The story behind Justin Trudeau and Donald Trump’s unlikely bromance

Forward thinking.
Forward thinking.
Image: Reuters/Blair Gable
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Could there be less likely bedfellows than Justin Trudeau, Prime Minister of Canada, and Donald Trump, president-elect of the United States?

Since his landslide win just over a year ago, Trudeau has earned the respect of progressives the world over by championing inclusiveness, identifying as a feminist, aggressively resettling Syrian refugees, and pursuing an anti-austerity budget.

He’s the guy who pulls off soppy pink t-shirts, and snuggling pandas.

Trump, on the other hand, won the US election this week after promising to build a wall between the US and Mexico, exhibiting relentless sexism, pledging to ban Muslims or make American Muslims register in a national database, and issuing confusing, contradictory statements about government spending and debt.

Nevertheless, Trudeau’s message to Trump following his victory came swiftly, and was warmer than his fans might have liked.

In his public statement, Trudeau said that “Canada has no closer friend, partner, and ally than the United States,” and that Ottawa looked forward to working ”very closely with President-elect Trump, his administration, and with the United States Congress in the years ahead, including on issues such as trade, investment, and international peace and security.”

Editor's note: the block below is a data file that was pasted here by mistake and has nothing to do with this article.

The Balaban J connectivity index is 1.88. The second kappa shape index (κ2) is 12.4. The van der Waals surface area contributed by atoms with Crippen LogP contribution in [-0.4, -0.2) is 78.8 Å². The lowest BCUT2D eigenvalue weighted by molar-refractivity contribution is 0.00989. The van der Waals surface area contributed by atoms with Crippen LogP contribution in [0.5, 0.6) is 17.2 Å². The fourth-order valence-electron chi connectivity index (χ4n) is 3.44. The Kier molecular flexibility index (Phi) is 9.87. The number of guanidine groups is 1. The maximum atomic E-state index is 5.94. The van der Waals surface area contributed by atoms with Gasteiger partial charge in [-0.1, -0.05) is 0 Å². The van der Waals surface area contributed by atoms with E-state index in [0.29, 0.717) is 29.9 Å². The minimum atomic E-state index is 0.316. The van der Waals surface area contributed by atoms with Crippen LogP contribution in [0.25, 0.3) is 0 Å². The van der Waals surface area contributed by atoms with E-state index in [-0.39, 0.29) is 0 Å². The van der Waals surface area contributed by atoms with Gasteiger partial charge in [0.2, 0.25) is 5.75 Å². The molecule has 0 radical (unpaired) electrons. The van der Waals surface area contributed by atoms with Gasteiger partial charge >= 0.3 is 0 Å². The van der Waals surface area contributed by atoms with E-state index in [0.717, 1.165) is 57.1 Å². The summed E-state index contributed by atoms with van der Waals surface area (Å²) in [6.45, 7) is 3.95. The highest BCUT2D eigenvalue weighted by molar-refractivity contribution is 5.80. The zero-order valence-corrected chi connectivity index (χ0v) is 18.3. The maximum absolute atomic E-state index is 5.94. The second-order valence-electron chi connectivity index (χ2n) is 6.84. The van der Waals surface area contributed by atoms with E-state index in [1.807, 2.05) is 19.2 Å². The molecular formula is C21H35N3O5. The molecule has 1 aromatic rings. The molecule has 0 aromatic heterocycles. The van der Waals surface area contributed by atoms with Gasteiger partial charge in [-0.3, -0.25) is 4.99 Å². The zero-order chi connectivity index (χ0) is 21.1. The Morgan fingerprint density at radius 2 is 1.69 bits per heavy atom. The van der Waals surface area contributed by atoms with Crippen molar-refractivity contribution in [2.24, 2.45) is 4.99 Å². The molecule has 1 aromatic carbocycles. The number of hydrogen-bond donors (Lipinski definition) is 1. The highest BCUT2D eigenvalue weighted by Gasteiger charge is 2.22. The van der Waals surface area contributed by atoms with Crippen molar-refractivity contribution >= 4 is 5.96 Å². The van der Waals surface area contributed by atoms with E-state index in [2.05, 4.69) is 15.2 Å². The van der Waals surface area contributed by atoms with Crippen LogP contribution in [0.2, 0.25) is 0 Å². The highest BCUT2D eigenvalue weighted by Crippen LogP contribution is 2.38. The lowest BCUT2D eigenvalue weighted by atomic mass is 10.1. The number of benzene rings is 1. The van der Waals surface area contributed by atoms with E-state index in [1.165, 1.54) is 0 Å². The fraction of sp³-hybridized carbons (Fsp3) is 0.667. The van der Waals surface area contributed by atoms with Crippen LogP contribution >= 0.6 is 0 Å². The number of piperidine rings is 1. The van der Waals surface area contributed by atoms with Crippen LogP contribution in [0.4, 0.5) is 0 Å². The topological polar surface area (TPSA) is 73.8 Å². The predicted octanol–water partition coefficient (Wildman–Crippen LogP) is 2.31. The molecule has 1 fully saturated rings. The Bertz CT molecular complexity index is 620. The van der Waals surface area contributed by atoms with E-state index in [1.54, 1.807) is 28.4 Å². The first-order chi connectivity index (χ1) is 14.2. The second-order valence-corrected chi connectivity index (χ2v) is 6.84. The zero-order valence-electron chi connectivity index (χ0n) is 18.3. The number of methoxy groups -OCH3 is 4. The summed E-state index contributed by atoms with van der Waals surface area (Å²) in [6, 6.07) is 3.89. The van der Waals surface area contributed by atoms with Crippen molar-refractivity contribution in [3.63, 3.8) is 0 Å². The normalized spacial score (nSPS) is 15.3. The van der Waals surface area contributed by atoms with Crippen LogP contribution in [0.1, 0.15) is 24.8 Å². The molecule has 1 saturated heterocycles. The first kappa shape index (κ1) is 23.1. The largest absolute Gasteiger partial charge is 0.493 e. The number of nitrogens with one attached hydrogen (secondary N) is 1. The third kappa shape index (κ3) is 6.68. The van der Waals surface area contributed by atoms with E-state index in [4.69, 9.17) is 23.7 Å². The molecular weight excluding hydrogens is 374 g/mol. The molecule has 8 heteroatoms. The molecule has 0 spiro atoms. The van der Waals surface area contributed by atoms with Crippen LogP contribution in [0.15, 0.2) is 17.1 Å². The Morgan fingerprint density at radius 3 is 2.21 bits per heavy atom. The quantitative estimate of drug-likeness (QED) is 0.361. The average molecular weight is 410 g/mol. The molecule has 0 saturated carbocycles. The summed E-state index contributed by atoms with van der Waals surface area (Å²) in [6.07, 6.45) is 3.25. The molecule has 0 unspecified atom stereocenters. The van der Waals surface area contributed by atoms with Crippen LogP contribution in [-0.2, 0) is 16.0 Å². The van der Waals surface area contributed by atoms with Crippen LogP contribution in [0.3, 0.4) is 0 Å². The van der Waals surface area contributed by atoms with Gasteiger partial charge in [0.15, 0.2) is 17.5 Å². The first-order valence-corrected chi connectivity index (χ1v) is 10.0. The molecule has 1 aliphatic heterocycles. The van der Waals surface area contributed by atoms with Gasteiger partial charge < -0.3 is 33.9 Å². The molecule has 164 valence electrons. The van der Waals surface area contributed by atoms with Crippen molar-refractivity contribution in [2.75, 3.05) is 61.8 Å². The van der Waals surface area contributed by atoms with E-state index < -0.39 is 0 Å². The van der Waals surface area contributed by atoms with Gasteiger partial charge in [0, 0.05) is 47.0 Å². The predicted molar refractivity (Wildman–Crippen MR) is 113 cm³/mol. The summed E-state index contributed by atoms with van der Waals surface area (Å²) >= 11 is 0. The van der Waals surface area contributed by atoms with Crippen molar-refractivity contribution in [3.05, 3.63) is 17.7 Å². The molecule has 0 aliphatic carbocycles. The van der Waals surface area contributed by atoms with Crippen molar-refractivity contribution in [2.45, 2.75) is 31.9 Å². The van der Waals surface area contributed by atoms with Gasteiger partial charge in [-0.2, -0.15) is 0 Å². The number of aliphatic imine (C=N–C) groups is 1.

He concluded: “The relationship between our two countries serves as a model for the world. Our shared values, deep cultural ties, and strong integrated economies will continue to provide the basis for advancing our strong and prosperous partnership.”

Trudeau also tweeted:

Today, Trudeau said that he was ready to renegotiate NAFTA and invited Trump to meet with him to discuss areas of mutual interest. (There’s been no word on Trump’s response.)

Despite their vastly different approaches to politics, this actually all makes sense. Canada’s goods and services trade with the US reached more than $650 billion in 2015, and the US dominates Canada’s foreign trade—bigly. Trudeau will inevitably need to work closely with the US, as he explained in interviews this morning, to safeguard Canada’s economic health.

Trudeau has always supported TransCanada’s controversial Keystone XL pipeline project, which the Obama administration blocked. Real estate in Canada will likely look attractive to US buyers. And Canada’s tech sector is ready to seize on the US talent escaping Trump and his likely crackdown on work visas.

Canada is staring down a shortage of 200,000 highly-skilled workers expected by 2020. Highly skilled immigrants living in the US may find themselves homeless if Trump make goods on his promise to “end forever the use of the H-1B as a cheap labour program, and institute an absolute requirement to hire American workers first for every visa and immigration program.” (Silicon Valley relies on H-1Bs to recruit overseas talent.) Trump has also vowed to make it difficult for foreigners to get green cards and may put a freeze on issuing them altogether. Canadian companies know this, and were already attempting to woo immigrants living in fear of Trump before he won.

Meanwhile, Trudeau has thrown his weight behind recruiting highly-skilled workers to move to Canada.

No matter how economically sound a Trudeau-Trump alliance may be, the Canadians who elected him aren’t likely to warm to Trump’s politics anytime anytime soon.